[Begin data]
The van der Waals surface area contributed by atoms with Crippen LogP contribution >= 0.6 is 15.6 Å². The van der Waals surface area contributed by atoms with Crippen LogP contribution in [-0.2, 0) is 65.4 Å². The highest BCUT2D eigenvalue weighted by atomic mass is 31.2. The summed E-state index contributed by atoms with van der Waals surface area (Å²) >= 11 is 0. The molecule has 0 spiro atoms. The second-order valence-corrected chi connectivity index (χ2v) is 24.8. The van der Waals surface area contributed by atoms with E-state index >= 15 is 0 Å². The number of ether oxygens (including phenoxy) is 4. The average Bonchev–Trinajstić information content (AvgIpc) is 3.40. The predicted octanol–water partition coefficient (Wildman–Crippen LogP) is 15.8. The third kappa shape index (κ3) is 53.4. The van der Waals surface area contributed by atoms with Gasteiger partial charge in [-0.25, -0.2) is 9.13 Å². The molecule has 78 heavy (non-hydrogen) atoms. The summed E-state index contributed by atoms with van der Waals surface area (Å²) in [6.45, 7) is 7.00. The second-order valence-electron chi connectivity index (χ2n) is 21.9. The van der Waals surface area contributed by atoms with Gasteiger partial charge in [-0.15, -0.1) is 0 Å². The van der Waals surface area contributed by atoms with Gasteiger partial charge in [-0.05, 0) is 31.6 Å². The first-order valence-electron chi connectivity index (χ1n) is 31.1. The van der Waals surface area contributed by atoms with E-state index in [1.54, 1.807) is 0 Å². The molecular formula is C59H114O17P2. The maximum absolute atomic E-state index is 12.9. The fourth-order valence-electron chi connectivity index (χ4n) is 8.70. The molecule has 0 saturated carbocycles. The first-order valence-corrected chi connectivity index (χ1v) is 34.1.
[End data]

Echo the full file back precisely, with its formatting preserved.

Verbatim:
The van der Waals surface area contributed by atoms with Crippen LogP contribution >= 0.6 is 15.6 Å². The van der Waals surface area contributed by atoms with Crippen LogP contribution in [-0.2, 0) is 65.4 Å². The highest BCUT2D eigenvalue weighted by atomic mass is 31.2. The summed E-state index contributed by atoms with van der Waals surface area (Å²) >= 11 is 0. The molecule has 0 spiro atoms. The second-order valence-corrected chi connectivity index (χ2v) is 24.8. The van der Waals surface area contributed by atoms with E-state index >= 15 is 0 Å². The number of ether oxygens (including phenoxy) is 4. The average Bonchev–Trinajstić information content (AvgIpc) is 3.40. The predicted octanol–water partition coefficient (Wildman–Crippen LogP) is 15.8. The third kappa shape index (κ3) is 53.4. The van der Waals surface area contributed by atoms with Gasteiger partial charge in [-0.25, -0.2) is 9.13 Å². The molecule has 78 heavy (non-hydrogen) atoms. The summed E-state index contributed by atoms with van der Waals surface area (Å²) in [6.45, 7) is 7.00. The second-order valence-electron chi connectivity index (χ2n) is 21.9. The van der Waals surface area contributed by atoms with Gasteiger partial charge in [-0.15, -0.1) is 0 Å². The van der Waals surface area contributed by atoms with Gasteiger partial charge in [-0.05, 0) is 31.6 Å². The first-order valence-electron chi connectivity index (χ1n) is 31.1. The van der Waals surface area contributed by atoms with E-state index in [1.54, 1.807) is 0 Å². The molecular formula is C59H114O17P2. The maximum absolute atomic E-state index is 12.9. The fourth-order valence-electron chi connectivity index (χ4n) is 8.70. The molecule has 0 saturated carbocycles. The first-order valence-corrected chi connectivity index (χ1v) is 34.1.